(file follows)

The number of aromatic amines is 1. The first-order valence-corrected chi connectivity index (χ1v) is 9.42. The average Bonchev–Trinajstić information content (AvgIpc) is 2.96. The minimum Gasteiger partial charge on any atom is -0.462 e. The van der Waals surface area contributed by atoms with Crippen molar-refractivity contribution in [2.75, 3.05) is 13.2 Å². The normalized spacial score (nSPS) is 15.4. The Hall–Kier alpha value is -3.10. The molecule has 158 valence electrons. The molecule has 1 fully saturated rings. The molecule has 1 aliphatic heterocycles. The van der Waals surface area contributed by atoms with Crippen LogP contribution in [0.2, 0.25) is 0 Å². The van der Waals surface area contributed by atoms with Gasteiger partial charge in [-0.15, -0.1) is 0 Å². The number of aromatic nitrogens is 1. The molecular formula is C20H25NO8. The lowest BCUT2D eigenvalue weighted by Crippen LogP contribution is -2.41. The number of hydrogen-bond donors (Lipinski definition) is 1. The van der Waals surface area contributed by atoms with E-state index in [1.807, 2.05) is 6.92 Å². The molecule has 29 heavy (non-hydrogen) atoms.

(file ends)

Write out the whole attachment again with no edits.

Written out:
The number of aromatic amines is 1. The first-order valence-corrected chi connectivity index (χ1v) is 9.42. The average Bonchev–Trinajstić information content (AvgIpc) is 2.96. The minimum Gasteiger partial charge on any atom is -0.462 e. The van der Waals surface area contributed by atoms with Crippen molar-refractivity contribution in [2.75, 3.05) is 13.2 Å². The normalized spacial score (nSPS) is 15.4. The Hall–Kier alpha value is -3.10. The molecule has 158 valence electrons. The molecule has 1 fully saturated rings. The molecule has 1 aliphatic heterocycles. The van der Waals surface area contributed by atoms with Crippen LogP contribution in [0.2, 0.25) is 0 Å². The van der Waals surface area contributed by atoms with Gasteiger partial charge in [-0.15, -0.1) is 0 Å². The number of aromatic nitrogens is 1. The molecular formula is C20H25NO8. The lowest BCUT2D eigenvalue weighted by Crippen LogP contribution is -2.41. The number of hydrogen-bond donors (Lipinski definition) is 1. The van der Waals surface area contributed by atoms with E-state index in [1.807, 2.05) is 6.92 Å². The molecule has 29 heavy (non-hydrogen) atoms.